Asked about ARM and Apple's potential use of its A series of ARM processors in future MacBooks, Greg Welch, director of Intel's Ultrabook group, told CNet News.com that the chip maker is taking the threat seriously, and hopes to continue to innovate its way into Apple's product portfolio.
"We hear the same rumors and it would be remiss of us to be dismissive," he said. "We endeavor to innovate so they'll continue to look to us as a supplier."
The comment, which came at the end of a Q&A session on Intel's fledgeling Ultrabook slim notebook initiative, appears to lend support to claims from a few months ago that Apple built a test Thunderbolt MacBook Air around the same A5 chip found in the iPad 2 and found that the system performed "better than expected."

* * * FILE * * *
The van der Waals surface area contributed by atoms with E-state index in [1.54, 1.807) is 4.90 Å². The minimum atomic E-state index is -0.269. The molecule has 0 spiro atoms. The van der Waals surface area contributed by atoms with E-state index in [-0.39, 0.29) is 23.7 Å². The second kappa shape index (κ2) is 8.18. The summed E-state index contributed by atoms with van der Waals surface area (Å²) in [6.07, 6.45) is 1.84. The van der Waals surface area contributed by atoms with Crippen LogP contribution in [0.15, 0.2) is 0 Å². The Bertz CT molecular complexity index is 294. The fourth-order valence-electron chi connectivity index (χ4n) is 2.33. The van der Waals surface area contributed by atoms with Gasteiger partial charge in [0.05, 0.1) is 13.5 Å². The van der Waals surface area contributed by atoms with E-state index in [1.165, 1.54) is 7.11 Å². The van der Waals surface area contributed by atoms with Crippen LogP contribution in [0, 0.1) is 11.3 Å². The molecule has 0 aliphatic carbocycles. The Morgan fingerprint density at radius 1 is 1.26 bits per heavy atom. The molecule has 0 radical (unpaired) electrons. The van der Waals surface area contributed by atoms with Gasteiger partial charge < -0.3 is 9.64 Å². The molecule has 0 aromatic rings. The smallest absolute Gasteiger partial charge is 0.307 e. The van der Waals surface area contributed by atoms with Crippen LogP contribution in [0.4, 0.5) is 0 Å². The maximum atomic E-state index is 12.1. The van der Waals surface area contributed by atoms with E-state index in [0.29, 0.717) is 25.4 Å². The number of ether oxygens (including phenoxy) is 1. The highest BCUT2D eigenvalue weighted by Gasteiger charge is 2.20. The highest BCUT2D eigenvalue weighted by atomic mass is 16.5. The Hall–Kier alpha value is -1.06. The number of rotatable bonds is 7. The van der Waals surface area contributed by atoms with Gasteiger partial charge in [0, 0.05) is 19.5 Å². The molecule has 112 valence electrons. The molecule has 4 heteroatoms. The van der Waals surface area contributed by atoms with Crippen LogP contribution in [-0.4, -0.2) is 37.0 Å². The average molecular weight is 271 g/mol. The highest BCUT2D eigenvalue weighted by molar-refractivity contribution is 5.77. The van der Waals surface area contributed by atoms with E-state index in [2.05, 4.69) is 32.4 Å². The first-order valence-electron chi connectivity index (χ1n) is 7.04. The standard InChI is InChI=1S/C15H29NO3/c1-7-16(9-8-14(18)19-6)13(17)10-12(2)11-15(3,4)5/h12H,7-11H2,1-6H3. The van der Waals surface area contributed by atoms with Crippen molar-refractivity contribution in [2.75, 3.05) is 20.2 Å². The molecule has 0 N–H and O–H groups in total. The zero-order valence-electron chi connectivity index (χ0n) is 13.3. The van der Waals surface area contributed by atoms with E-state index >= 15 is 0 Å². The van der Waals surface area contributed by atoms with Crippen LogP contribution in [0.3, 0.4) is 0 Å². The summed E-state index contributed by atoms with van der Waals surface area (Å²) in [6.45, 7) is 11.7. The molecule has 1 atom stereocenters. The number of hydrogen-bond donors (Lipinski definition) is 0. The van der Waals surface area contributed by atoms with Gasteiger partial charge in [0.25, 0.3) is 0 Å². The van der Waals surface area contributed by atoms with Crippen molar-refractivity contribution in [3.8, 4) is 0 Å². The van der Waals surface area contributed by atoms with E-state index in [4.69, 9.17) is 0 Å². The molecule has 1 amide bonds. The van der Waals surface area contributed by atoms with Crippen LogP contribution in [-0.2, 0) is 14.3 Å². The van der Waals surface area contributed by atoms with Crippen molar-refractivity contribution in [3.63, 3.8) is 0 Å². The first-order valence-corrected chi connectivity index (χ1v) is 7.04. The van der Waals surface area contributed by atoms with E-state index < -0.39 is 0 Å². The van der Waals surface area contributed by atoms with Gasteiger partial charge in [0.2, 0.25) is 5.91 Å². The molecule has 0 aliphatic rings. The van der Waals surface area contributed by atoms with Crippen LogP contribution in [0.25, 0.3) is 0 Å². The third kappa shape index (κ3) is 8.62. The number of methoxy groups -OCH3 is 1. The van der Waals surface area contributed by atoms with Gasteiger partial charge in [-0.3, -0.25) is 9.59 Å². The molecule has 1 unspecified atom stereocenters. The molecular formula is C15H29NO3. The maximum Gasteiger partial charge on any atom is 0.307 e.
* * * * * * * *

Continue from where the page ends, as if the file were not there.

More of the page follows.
For Apple, a move away from generally-available, off-the-shelf CPUs and towards its own breed of proprietary designs would not only afford it more control over product release schedules and its intellectual property, but it would also pave the way for the Mac maker to introduce new patent-protected features on its Mac line that rivals would have trouble reproducing for their own designs.
Similarly, the company wouldn't need to compete with competitors for its supply of processors and would have more flexibility to fine-tune battery and overall performance, delivering even more of the features to the Mac line that have seen its iOS devices top the ranks of consumer satisfaction surveys for years.
Through its acquisitions of Intrinsity and P.A. Semi, Apple last year introduced the its first ARM-based A-series chip — the A4 — inside its iPad and iPhone 4. It then rapidly followed up earlier this year with the iPad 2's ">A5-chip
">A5-chip, which features dual-core graphics and processor cores. An A6 chip expected to power the iPad 3 in early 2012 has just entered trial production, though no details on its design have yet to surface.